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Data from: Evolutionary rates of mid-Permian tetrapods from South Africa and the role of temporal resolution in turnover reconstruction


Day, Michael O.; Benson, Roger B.J.; Kammerer, Christian F.; Rubidge, Bruce S. (2018), Data from: Evolutionary rates of mid-Permian tetrapods from South Africa and the role of temporal resolution in turnover reconstruction, Dryad, Dataset,


The Main Karoo Basin of South Africa contains a near-continuous sequence of continental deposition spanning 45 million years from the middle Permian to the Early Jurassic. The terrestrial vertebrates of this sequence provide a high-resolution stratigraphic record of regional origination and extinction, especially for the middle–late Permian. Until now, data have only been surveyed at coarse stratigraphic resolution using methods that are biased by non-uniform sampling rates, limiting our understanding of the dynamics of diversification through this important time period. High-resolution data now cross the mid-to-late Permian transition; to these we apply robust methods (gap-filler and modified gap-filler rates) for the inference of patterns of species richness, origination rates and extinction rates to a subset of 1321 securely-identified fossil occurrences resolved to approximately 50 metre stratigraphic intervals. This dataset provides an approximate time resolution of 0.3-0.6 million years and shows that extinction rates increased considerably in the upper 100 metres of the middle Permian Abrahamskraal Formation, corresponding to the latest part of the Tapinocephalus Assemblage Zone (AZ). Origination rates were weakly elevated in the same interval, and were not sufficient to compensate for these extinctions. Subsampled species richness estimates for the lower part of the overlying Teekloof Formation (corresponding to the Pristerognathus and Tropidostoma AZs) are low, and show that species richness remained low for at least 1.5–3 million years after the main extinction pulse. A high unevenness of the taxon abundance-frequency distribution, which is classically associated with trophically unstable post-extinction faunas, in fact developed shortly before the acme of elevated extinction rates due to the appearance and proliferation of the dicynodont Diictodon. Our findings provide strong support for a Capitanian (‘end-Guadalupian’) extinction event among terrestrial vertebrates and suggest that further high-resolution quantitative studies may help resolve the lack of consensus among palaeobiologists regarding this event.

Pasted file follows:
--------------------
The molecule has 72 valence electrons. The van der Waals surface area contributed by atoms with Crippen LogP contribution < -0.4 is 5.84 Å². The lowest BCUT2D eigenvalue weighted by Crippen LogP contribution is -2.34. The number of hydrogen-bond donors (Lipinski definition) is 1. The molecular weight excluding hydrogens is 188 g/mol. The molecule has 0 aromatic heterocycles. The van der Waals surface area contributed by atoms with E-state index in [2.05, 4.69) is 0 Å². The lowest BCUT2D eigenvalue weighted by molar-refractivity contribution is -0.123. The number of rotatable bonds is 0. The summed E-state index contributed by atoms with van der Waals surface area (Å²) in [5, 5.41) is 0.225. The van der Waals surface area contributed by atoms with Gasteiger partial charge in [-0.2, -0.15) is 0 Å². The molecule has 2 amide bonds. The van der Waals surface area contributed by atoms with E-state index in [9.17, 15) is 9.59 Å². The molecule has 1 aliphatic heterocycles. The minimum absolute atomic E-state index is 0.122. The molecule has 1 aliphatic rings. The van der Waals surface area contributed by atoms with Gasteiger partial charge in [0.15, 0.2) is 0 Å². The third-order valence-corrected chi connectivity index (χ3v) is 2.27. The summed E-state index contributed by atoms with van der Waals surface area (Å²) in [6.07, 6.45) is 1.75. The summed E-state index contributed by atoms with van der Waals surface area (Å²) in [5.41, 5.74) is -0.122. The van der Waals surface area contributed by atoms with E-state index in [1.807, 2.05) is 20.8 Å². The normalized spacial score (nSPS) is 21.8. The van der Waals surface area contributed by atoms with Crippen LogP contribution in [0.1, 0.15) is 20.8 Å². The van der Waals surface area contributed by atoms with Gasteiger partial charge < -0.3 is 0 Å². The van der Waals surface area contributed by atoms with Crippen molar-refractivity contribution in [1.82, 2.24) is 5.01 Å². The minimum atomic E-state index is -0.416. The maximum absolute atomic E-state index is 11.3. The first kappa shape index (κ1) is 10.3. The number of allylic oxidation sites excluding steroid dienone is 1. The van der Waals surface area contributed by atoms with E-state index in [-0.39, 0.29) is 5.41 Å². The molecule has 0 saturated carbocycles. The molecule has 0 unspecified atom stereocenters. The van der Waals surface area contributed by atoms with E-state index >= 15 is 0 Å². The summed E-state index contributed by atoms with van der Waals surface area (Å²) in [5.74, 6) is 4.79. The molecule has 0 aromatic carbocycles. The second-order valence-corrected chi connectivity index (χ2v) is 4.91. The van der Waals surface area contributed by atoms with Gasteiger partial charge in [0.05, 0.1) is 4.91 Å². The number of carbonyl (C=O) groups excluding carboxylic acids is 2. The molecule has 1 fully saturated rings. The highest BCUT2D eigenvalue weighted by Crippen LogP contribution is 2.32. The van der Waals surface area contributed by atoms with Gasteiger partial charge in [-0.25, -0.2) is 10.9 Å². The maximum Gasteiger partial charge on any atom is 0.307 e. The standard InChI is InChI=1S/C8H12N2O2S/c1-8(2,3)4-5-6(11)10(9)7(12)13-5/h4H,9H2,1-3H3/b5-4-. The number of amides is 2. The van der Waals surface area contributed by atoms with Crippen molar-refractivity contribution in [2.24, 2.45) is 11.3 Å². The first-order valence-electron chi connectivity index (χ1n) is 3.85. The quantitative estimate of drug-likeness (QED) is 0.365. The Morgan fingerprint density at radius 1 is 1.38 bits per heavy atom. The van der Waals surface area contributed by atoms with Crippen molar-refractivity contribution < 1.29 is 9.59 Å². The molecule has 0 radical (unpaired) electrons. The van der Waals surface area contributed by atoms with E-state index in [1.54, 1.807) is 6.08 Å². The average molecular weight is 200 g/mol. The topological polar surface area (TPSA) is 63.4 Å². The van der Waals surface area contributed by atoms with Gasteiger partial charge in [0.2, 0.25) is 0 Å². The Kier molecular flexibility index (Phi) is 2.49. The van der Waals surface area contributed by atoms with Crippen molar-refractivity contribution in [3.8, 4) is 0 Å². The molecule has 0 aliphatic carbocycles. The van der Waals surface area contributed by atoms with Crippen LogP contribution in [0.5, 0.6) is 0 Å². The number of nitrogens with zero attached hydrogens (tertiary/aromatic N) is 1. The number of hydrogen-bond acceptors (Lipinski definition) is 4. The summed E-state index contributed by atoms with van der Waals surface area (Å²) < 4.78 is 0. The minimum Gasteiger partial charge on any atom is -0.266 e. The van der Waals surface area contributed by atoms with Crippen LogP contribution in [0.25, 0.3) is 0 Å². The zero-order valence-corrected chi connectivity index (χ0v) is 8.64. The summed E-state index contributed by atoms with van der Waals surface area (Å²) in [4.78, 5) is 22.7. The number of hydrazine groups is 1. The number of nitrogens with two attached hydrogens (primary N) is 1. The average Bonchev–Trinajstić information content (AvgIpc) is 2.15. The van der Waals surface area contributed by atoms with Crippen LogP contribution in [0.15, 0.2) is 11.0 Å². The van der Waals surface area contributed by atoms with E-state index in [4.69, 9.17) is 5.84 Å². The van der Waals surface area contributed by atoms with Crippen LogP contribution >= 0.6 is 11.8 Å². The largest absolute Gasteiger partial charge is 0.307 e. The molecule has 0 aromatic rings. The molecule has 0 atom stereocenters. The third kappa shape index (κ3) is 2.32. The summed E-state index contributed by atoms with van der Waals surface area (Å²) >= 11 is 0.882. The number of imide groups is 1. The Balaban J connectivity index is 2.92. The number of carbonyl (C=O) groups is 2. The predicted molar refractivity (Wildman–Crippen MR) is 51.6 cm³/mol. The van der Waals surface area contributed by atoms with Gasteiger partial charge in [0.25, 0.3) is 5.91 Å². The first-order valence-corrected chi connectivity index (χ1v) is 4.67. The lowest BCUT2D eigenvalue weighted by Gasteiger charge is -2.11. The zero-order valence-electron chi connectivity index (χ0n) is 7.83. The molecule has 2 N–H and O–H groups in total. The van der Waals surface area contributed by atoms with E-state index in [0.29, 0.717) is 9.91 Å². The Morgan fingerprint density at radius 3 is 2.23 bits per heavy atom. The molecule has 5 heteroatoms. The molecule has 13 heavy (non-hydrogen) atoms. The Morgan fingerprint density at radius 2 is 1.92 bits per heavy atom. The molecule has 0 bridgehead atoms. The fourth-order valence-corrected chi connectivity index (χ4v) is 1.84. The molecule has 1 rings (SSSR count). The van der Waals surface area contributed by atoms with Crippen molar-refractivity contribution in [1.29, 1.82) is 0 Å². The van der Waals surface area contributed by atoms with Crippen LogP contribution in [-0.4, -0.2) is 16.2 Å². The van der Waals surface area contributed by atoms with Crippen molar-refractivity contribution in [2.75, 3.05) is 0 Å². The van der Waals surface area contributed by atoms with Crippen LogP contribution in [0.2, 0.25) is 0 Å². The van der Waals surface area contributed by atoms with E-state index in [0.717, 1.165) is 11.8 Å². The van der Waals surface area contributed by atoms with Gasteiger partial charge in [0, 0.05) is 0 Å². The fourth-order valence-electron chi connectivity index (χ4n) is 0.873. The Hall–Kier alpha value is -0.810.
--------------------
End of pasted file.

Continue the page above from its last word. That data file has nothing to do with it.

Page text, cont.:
Usage Notes


South Africa
Karoo Basin